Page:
Cape Town – The ANC-led government does not want to collapse South
Africa’s banking system, but rather reform it to provide access to previously
disadvantaged South Africans, said Siyabonga Cwele, Minister of
Telecommunications and Postal Services on Wednesday.
Speaking in a debate on President Jacob Zuma’s State of the Nation
Address delivered on Thursday last week, Cwele said the ANC has repeatedly
called for the fundamental transformation of the financial sector.
“Our efforts are not to collapse the banking system but the focus
is on changing their monopolistic behaviour. There is a need to review the
Financial Sector Charter as it relates to access to finance for small and
informal businesses, financial inclusion, affordability and bank charges.”
To this end, the ANC has been calling for opening of space for a
variety of sector specific banks or second tier banks such as a construction
bank, stokvels bank, cooperative bank, and a variety of state banks in order
to improve access and affordability to support inclusive growth, Cwele said.
“It is under this backdrop I would like to respond to the urgent
need to corporatise the Postbank as directed by the developmental needs of the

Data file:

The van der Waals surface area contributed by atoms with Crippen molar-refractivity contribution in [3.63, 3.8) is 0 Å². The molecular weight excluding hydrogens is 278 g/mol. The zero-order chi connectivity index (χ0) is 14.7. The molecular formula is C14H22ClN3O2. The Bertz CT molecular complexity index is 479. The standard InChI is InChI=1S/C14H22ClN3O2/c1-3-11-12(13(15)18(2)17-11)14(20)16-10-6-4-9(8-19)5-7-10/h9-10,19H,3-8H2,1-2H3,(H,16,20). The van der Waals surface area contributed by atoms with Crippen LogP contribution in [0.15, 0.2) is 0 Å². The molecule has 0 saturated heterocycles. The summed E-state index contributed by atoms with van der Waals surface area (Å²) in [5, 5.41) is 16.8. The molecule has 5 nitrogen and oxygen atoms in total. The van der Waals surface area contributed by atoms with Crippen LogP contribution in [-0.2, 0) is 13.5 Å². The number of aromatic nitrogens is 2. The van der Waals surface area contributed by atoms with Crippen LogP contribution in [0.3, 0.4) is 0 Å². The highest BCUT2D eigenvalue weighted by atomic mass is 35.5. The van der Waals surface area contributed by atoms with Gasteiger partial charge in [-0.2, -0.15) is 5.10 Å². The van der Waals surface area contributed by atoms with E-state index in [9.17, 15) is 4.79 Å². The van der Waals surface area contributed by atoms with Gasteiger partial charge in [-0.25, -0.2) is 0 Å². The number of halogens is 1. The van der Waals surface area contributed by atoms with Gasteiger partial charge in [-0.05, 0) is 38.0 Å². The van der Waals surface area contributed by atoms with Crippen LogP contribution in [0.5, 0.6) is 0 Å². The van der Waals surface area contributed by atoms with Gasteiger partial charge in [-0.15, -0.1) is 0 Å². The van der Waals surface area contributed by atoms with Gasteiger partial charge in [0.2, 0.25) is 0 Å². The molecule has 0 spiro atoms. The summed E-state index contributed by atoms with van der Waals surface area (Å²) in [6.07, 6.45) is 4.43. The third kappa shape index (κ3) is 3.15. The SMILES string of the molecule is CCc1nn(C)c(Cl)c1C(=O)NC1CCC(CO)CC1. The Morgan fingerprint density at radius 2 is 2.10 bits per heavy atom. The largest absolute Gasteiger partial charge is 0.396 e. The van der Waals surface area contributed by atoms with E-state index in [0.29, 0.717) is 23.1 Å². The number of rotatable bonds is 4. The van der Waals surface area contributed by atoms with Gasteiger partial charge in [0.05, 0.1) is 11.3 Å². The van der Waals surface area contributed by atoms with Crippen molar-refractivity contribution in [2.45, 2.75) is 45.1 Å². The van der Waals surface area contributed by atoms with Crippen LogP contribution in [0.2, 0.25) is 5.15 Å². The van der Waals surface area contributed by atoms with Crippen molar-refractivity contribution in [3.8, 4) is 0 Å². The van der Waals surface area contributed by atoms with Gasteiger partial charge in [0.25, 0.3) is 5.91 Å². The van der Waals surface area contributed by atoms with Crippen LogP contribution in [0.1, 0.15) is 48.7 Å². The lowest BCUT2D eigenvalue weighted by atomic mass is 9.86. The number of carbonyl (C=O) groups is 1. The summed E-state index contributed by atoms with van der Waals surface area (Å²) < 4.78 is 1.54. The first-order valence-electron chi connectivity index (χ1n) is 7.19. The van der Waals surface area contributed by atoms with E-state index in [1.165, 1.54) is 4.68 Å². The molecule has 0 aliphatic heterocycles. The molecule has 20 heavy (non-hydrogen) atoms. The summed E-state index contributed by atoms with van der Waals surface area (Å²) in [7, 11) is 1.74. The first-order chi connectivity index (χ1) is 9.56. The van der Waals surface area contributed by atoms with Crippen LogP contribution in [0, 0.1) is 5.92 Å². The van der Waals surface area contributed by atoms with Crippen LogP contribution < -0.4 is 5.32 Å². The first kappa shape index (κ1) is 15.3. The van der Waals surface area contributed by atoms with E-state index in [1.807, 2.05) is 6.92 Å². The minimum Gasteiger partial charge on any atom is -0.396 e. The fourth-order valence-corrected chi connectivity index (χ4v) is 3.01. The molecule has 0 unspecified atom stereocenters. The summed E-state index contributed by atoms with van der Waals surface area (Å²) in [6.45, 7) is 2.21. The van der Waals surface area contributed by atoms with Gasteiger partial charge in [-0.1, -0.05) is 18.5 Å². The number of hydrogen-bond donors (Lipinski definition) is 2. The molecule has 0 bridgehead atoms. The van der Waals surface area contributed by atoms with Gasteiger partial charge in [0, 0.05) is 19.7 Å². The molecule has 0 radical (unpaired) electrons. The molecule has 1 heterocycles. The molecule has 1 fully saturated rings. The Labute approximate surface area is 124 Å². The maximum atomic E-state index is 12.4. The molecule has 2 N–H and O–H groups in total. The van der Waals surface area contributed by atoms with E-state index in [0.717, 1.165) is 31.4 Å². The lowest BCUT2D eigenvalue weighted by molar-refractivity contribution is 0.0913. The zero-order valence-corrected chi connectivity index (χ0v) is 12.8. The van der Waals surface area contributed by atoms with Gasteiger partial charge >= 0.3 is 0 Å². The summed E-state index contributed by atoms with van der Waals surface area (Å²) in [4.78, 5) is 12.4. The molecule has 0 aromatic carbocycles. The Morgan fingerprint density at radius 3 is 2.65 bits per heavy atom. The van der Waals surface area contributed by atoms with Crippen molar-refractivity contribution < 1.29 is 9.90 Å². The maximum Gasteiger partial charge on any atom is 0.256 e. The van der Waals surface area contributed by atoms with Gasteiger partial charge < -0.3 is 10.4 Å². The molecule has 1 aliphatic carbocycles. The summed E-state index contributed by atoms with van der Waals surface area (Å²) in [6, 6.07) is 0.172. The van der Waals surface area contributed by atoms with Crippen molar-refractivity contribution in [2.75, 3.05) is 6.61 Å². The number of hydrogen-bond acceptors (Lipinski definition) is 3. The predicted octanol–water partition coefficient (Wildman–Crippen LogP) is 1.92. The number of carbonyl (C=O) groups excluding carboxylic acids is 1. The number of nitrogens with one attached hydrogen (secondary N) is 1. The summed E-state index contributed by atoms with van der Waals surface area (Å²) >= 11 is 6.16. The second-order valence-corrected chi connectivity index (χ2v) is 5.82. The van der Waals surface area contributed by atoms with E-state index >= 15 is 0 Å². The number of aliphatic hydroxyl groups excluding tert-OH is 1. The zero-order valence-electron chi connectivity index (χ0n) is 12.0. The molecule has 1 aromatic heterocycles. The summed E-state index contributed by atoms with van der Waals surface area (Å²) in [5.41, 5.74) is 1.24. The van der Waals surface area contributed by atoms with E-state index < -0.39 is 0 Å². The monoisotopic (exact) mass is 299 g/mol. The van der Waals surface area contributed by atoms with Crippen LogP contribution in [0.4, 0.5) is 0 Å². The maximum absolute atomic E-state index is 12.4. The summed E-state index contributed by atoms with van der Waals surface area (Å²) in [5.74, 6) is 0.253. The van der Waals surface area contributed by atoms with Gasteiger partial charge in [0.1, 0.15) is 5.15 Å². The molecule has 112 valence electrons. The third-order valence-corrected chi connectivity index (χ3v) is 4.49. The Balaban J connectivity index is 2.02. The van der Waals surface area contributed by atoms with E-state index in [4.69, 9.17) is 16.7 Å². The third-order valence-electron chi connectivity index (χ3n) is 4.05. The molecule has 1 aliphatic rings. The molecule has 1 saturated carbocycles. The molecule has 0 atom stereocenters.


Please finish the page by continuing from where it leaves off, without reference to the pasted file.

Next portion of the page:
underserviced and the unbanked. It is a state bank, which seeks to promote the
universal access to banking while at the same time providing a platform for the
disbursement of various state transactions such as social grants.”
Cwele said he was excited about the fact
that his Department got permission to establish a banking
company and the final hurdle is now to get a banking license.
The Postbank company registration is being finalised and six names
have been approved and are available to be appointed as board members of the
Postbank board after undergoing the “fit and proper assessment” by the South
African Reserve Bank (SARB), Cwele said.
The “final and difficult” hurdle his department is now facing is
the challenge around the “Postbank Controlling Company”.
“The challenge is around the interpretation of the Banking Act
which may need amendment. We are currently sharing legal opinions, which
suggest this may not be necessary.”
Cwele said government will work “flat-out” to meet the 3 July
deadline to submit the application requirements to the Reserve Bank.Read Fin24's top stories trending on Twitter:
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